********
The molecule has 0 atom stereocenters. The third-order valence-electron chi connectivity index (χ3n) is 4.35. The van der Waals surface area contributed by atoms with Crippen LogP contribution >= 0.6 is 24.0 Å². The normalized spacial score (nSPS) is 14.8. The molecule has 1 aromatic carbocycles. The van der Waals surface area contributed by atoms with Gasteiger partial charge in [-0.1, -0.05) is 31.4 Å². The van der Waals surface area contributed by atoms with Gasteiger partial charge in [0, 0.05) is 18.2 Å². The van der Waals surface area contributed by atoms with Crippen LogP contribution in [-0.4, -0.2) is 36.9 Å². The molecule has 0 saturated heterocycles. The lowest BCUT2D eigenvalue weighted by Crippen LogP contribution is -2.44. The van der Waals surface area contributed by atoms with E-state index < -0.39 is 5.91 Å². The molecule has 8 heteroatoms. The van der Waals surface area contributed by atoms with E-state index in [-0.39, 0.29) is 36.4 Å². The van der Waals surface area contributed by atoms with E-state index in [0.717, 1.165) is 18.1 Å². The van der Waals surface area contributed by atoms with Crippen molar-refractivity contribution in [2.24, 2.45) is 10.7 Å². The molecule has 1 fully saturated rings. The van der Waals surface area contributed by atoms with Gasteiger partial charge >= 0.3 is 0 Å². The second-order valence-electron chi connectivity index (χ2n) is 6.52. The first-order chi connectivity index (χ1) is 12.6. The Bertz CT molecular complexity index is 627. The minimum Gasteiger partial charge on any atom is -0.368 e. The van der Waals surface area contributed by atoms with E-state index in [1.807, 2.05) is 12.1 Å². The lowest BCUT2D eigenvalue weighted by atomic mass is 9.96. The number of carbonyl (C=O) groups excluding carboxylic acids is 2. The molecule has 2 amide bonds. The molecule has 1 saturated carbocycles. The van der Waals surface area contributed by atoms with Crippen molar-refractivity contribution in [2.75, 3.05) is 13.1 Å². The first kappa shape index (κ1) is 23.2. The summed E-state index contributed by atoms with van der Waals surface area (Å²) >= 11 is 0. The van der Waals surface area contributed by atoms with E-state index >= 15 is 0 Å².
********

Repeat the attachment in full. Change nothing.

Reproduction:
The molecule has 0 atom stereocenters. The third-order valence-electron chi connectivity index (χ3n) is 4.35. The van der Waals surface area contributed by atoms with Crippen LogP contribution >= 0.6 is 24.0 Å². The normalized spacial score (nSPS) is 14.8. The molecule has 1 aromatic carbocycles. The van der Waals surface area contributed by atoms with Gasteiger partial charge in [-0.1, -0.05) is 31.4 Å². The van der Waals surface area contributed by atoms with Gasteiger partial charge in [0, 0.05) is 18.2 Å². The van der Waals surface area contributed by atoms with Crippen LogP contribution in [-0.4, -0.2) is 36.9 Å². The molecule has 0 saturated heterocycles. The lowest BCUT2D eigenvalue weighted by Crippen LogP contribution is -2.44. The van der Waals surface area contributed by atoms with E-state index < -0.39 is 5.91 Å². The molecule has 8 heteroatoms. The van der Waals surface area contributed by atoms with E-state index in [-0.39, 0.29) is 36.4 Å². The van der Waals surface area contributed by atoms with E-state index in [0.717, 1.165) is 18.1 Å². The van der Waals surface area contributed by atoms with Crippen molar-refractivity contribution in [2.24, 2.45) is 10.7 Å². The molecule has 1 fully saturated rings. The van der Waals surface area contributed by atoms with Gasteiger partial charge >= 0.3 is 0 Å². The second-order valence-electron chi connectivity index (χ2n) is 6.52. The first-order chi connectivity index (χ1) is 12.6. The Bertz CT molecular complexity index is 627. The minimum Gasteiger partial charge on any atom is -0.368 e. The van der Waals surface area contributed by atoms with E-state index in [1.807, 2.05) is 12.1 Å². The lowest BCUT2D eigenvalue weighted by atomic mass is 9.96. The number of carbonyl (C=O) groups excluding carboxylic acids is 2. The molecule has 2 amide bonds. The molecule has 1 saturated carbocycles. The van der Waals surface area contributed by atoms with Crippen molar-refractivity contribution in [2.75, 3.05) is 13.1 Å². The first kappa shape index (κ1) is 23.2. The summed E-state index contributed by atoms with van der Waals surface area (Å²) >= 11 is 0. The van der Waals surface area contributed by atoms with E-state index >= 15 is 0 Å².